Enhancement of speech signal using diminished empirical mean curve decomposition-based adaptive Wiener filtering

  • Anil GargEmail author
  • O. P. Sahu
Theoretical advances


During the last few decades, speech signal enhancement has been one of the wide-spreading research topics. Numerous algorithms are being proposed to enhance the perceptibility and the quality of speech signal. These algorithms are often formulated to recover the clear signal from the signals that are ruined by noise. Usually, short-time Fourier transform and wavelet transform are widely used to process the speech signal. This paper attempts to overcome the regular drawbacks of the speech enhancement algorithms. As the frequency domain has good noise-removing ability, the short-time Fourier domain is also aimed to enhance the speech. Additionally, this paper introduces a decomposition model, named diminished empirical mean curve decomposition, to adaptively tune the Wiener filtering process and to accomplish effective speech enhancement. The performances of the proposed method and the conventional methods are compared, and it is observed that the proposed method is superior to the conventional methods.


Speech signal Enhancement STFT D-EMCD Wiener filtering 



  1. 1.
    Moore AH, Peso Parada P, Naylor PA (2016) Speech enhancement for robust automatic speech recognition: evaluation using a baseline system and instrumental measures. Comput Speech Lang 86:85–96Google Scholar
  2. 2.
    Zao L, Coelho R, Flandrin P (2014) Speech enhancement with EMD and hurst-based mode selection. IEEE/ACM Trans Audio Speech Lang Process 22(5):899–911CrossRefGoogle Scholar
  3. 3.
    Xu Y, Du J, Dai LR, Lee CH (2015) A regression approach to speech enhancement based on deep neural networks. IEEE/ACM Trans Audio Speech Lang Process 23(1):7–19CrossRefGoogle Scholar
  4. 4.
    Aroudi A, Veisi H, Sameti H (2015) Hidden Markov model-based speech enhancement using multivariate Laplace and Gaussian distributions. IET Signal Process 9(2):177–185CrossRefGoogle Scholar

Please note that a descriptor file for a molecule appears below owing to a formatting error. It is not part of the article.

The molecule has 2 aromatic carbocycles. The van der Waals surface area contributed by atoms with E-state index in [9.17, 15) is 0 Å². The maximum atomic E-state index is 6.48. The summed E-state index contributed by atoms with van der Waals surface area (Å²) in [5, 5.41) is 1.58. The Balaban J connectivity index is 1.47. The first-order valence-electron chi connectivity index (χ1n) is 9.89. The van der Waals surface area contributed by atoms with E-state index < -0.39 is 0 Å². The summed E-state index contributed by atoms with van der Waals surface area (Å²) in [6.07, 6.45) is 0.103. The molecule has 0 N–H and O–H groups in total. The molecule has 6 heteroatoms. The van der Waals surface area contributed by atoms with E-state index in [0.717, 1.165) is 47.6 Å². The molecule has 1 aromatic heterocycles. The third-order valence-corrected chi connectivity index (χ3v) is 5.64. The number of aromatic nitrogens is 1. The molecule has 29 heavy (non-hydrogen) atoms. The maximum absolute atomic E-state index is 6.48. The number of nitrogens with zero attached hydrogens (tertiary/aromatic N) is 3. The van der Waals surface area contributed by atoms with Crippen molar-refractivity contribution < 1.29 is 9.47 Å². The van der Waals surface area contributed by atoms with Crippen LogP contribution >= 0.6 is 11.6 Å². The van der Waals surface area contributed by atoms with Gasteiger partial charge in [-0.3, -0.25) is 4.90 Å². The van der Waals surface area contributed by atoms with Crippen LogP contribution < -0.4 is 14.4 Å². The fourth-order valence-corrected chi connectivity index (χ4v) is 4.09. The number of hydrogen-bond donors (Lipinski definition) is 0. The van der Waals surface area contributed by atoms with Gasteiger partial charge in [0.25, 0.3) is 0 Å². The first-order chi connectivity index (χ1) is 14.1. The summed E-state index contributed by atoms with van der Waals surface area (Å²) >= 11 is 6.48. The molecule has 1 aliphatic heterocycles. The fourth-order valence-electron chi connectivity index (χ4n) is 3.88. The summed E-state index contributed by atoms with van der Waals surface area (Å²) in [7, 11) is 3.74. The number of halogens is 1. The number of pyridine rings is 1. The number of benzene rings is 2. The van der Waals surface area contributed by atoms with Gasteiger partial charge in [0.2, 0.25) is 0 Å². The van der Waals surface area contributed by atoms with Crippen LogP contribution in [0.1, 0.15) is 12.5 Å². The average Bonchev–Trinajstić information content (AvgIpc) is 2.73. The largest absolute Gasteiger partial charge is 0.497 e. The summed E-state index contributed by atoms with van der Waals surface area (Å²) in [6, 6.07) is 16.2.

5. 5.
    Baby D, Virtanen T, Gemmeke JF, Van Hamme H (2015) Coupled dictionaries for exemplar-based speech enhancement and automatic speech recognition. IEEE/ACM Trans Audio Speech Lang Process 23(11):1788–1799CrossRefGoogle Scholar
  6. 6.
    Chen Z, Hohmann V (2015) Online monaural speech enhancement based on periodicity analysis and a priori SNR estimation. IEEE/ACM Trans Audio Speech Lang Process 23(11):1904–1916Google Scholar
  7. 7.
    Deng F, Bao C, Kleijn WB (2015) Sparse hidden Markov models for speech enhancement in non-stationary noise environments. IEEE/ACM Trans Audio Speech Lang Process 23(11):1973–1987CrossRefGoogle Scholar
  8. 8.
    Vihari S, Murthy AS, Soni P, Naik DC (2016) Comparison of speech enhancement algorithms. Procedia Comput Sci 89:666–676CrossRefGoogle Scholar
  9. 9.
    Doi H, Toda T, Nakamura K, Saruwatari H, Shikano K (2014) Alaryngeal speech enhancement based on one-to-many eigenvoice conversion. IEEE/ACM Trans Audio Speech Lang Process 22(1):172–183CrossRefGoogle Scholar
  10. 10.
    Gerkmann T, Krawczyk-Becker M, Le Roux J (2015) Phase processing for single-channel speech enhancement: history and recent advances. IEEE Signal Process Mag 32(2):55–66CrossRefGoogle Scholar
  11. 11.
    Islam MT, Shahnaz C, Zhu WP, Ahmad MO (2015) Speech enhancement based on student t modeling of teager energy operated perceptual wavelet packet coefficients and a custom thresholding function. IEEE/ACM Trans Audio Speech Lang Process 23(11):1800–1811CrossRefGoogle Scholar
  12. 12.
    Jin YG, Shin JW, Kim NS (2014) Spectro-temporal filtering for multichannel speech enhancement in short-time Fourier transform domain. IEEE Signal Process Lett 21(3):352–355CrossRefGoogle Scholar
  13. 13.
    Kim SM, Kim HK (2014) Direction-of-arrival based SNR estimation for dual-microphone speech enhancement. IEEE/ACM Trans Audio Speech Lang Process 22(12):2207–2217CrossRefGoogle Scholar
  14. 14.
    Ghanbari Y, Karami-Mollaei MR (2006) A new approach for speech enhancement based on the adaptive thresholding of the wavelet packets. Speech Commun 48(8):927–940CrossRefGoogle Scholar
  15. 15.
    Ephraim Y, Malah D (1985) Speech enhancement using a minimum mean-square error log-spectral amplitude estimator. IEEE Trans Acoust Speech Signal Process 33(2):443–445CrossRefGoogle Scholar
  16. 16.
    Cohen I (2004) Speech enhancement using a noncausal a priori SNR estimator. IEEE Signal Process Lett 11(9):725–728CrossRefGoogle Scholar
  17. 17.